Audiolab 8200CD review

The Audiolab 8200CD is more than just a CD player - it offers a choice of digital audio inputs, including a USB port to let a PC play its sound through the Audiolab's high-spec digital-to-analogue converter

Year by year, the CD is dwindling. But right now, the compact disc is the highest-fidelity music format still readily available in the high street. You can get better sound from vinyl, SACD and DVD-Audio, but none of those media are as widely available as the thirty year-old compact disc.

So while the world goes download crazy, we shouldn’t be too surprised when a specialist hi-fi company still releases new CD players. Especially when it equips its player with the necessary portage to let it work with computer audio files.

The Audiolab 8200CD has heritage in a classic 8000CD model made by the British audio specialist since the 1980s. So from the outside, the 8200CD has a no-nonsense purposeful look, fielding a tray-load slot for the disc, a two-line dot-matrix fluorescent display and six buttons to control disc transport and input selection.

It’s that last button that marks the 8200CD from its ancestor – and most other traditional CD players for that matter. As well as play a disc within, you can use the player as a digital-to-analogue converter (DAC) for external audio devices in the home.

There are two coaxial S/PDIF inputs, useful for connecting DVD players and many set-top boxes and games consoles. Two Toslink optical inputs help cover for most of the devices that don’t offer a coaxial digital output. And then there’s an USB digital audio input. Also included are digital outputs, one each, coaxial and optical.

For analogue output, as well at the usual stereo phono sockets, the Audiolab 8200CD also includes XLR balanced outputs, prized by professionals and audiophiles with fully-balanced amplifiers.

Audiolab 8200CD

Front and rear: the Audiolab 8200CD (also available in black) is a high-quality CD player component with the versatility to accept other digital sources

Audiolab 8200CD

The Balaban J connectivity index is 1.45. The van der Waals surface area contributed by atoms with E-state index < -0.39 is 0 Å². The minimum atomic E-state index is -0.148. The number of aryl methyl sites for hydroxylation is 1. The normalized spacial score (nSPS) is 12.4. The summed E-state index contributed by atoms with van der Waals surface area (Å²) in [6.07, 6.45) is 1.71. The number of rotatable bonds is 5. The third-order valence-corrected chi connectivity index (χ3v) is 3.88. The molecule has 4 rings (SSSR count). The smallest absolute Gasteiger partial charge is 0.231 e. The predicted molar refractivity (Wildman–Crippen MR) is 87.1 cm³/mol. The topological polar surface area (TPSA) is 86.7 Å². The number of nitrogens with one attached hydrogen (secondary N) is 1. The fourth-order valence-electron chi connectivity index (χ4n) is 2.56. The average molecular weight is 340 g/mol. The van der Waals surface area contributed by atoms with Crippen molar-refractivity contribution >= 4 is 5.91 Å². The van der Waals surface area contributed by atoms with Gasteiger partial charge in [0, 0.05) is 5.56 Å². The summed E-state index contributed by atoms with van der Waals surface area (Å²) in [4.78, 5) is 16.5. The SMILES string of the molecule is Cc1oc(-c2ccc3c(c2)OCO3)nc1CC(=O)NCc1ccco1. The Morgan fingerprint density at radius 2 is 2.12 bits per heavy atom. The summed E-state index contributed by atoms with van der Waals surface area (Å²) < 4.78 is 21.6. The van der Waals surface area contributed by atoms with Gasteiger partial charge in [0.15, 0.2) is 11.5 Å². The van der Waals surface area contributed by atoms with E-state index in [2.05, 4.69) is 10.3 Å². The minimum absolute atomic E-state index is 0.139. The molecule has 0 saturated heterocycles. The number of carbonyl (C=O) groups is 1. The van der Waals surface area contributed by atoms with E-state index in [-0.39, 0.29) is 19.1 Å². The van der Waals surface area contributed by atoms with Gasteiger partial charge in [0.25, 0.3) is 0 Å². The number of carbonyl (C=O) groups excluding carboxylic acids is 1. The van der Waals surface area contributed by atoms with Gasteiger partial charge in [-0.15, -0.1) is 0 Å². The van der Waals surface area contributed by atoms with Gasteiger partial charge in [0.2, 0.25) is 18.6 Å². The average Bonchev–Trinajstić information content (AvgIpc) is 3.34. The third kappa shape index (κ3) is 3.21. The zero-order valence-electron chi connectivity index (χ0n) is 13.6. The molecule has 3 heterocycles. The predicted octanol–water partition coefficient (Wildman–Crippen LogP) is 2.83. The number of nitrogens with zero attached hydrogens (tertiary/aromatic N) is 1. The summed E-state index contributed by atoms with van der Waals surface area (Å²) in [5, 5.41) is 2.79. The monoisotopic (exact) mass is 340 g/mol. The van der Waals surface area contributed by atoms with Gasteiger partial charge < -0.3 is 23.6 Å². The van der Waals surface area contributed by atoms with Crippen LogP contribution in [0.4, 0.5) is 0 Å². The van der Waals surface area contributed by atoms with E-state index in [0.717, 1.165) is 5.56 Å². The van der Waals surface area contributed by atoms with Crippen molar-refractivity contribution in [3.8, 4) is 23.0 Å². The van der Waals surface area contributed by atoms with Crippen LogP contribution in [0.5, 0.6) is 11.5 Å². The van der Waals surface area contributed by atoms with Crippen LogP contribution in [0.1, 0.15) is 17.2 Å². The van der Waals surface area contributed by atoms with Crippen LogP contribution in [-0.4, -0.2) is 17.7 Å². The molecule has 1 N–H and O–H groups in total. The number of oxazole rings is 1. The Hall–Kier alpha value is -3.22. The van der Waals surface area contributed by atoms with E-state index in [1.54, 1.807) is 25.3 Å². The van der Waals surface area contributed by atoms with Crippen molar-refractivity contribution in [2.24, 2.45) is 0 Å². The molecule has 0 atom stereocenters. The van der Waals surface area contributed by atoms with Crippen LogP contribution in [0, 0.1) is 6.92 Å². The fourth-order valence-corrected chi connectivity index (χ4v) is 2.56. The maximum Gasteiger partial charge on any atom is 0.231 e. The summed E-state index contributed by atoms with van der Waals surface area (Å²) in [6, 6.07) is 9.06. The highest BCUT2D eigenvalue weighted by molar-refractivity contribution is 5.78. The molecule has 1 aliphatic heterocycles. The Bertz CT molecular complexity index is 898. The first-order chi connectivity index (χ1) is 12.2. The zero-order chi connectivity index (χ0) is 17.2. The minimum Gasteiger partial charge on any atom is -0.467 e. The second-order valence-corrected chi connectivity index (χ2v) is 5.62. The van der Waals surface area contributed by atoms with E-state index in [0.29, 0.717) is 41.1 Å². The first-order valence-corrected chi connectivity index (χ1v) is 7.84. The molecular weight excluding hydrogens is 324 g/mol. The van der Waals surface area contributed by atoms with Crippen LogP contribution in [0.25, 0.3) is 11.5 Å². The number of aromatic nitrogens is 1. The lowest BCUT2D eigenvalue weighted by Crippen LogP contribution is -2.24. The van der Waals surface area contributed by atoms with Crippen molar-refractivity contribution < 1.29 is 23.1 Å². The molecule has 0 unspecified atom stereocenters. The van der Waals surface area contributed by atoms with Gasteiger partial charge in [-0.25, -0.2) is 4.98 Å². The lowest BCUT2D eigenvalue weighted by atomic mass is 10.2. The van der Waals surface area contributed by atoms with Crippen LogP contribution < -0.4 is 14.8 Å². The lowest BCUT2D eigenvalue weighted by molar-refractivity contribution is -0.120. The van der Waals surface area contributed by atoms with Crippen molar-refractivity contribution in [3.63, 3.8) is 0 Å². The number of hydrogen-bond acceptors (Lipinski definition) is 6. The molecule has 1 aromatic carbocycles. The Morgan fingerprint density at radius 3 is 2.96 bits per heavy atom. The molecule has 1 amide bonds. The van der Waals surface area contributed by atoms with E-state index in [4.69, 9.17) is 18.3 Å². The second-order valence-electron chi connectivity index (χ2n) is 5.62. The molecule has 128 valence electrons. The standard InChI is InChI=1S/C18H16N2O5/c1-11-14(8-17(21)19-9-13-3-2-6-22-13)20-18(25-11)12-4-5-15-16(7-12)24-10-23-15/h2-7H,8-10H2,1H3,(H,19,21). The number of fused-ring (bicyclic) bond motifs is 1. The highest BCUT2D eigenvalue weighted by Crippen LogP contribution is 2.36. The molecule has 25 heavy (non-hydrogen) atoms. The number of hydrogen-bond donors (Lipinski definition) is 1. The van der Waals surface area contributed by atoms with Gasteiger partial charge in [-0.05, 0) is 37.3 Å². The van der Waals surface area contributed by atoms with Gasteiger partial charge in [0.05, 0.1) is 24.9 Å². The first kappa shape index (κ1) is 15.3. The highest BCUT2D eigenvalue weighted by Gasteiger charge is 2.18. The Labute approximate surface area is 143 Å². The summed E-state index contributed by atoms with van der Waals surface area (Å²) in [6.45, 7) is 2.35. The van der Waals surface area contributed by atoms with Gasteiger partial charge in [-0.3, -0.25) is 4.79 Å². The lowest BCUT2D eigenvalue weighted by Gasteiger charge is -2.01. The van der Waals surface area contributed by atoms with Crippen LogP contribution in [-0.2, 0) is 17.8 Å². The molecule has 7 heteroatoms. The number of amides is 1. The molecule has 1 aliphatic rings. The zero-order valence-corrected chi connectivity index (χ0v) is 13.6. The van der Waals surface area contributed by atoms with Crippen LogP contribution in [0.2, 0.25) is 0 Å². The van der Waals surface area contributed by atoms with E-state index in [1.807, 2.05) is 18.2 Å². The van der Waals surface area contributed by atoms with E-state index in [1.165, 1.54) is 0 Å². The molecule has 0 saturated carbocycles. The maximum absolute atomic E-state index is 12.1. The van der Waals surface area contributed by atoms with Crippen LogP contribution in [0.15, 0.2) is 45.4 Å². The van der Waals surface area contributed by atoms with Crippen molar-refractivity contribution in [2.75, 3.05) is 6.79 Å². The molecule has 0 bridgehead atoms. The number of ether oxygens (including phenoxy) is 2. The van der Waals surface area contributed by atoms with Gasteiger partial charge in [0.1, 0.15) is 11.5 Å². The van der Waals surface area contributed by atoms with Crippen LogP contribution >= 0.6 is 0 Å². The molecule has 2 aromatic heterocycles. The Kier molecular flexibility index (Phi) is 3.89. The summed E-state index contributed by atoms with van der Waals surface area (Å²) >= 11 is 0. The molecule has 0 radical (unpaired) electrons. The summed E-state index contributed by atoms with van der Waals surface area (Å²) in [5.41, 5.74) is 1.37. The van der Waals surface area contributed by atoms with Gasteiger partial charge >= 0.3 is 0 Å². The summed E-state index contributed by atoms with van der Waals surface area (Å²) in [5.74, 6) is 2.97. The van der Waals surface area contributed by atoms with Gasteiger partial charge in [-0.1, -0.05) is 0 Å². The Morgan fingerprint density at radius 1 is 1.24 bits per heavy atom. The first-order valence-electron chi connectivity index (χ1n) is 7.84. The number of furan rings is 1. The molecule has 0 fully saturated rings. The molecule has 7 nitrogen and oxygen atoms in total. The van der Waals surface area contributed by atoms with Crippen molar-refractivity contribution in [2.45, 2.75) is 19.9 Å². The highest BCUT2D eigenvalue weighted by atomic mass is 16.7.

The rear panel features (left to right): IEC mains inlet, well-space analogue outputs (RCA unbalanced and XLR balanced), 3.5mm remote jacks, USB Type B input, RCA and Toslink digital outputs, 2 x S/PDIF digital inputs (either coaxial or Toslink on each)

Despite the similarities in looks, there’s little in common between original and new Audiolab 8200CD CD players. The Audiolab company has changed hands twice since its British founding in the early 1980s – first to TAG McLaren in the late 90s, then to Chinese-owned audio manufacturer IAG (International Audio Group) in 2004.

Of course there have been many advances in digital audio electronics since the 1980s. 

We now know a lot more about the impact on sound quality of timing errors, sample-rate conversion and the game-changing effect of filters, for instance.

The Audiolab 8200CD player’s designer is freelance consultant John Westlake – known for his work with Pink Triangle, Cambridge Audio and Peachtree Audio.

Instead of using a popular single-chip converter chip from the likes of Texas Instruments or Crystal, Westlake has employed a very low-noise 32-bit Sabre DAC from US specialist ESS Technology.

This is based on multiple DAC elements – 256 per channel – and like many DAC solutions now is a hybrid of multi-bit and delt-sigma conversion. It uses what ESS calls a Hyperstream modulator, said to improve dynamic deficiencies and reduce low-level noise.

Elsewhere audiophile credentials are earned with the use of high-grade, low-ESR capacitiors and high-tolerance resistors, 34 regulated DC supply rails and a custom CD servo design with its own low-noise power supply.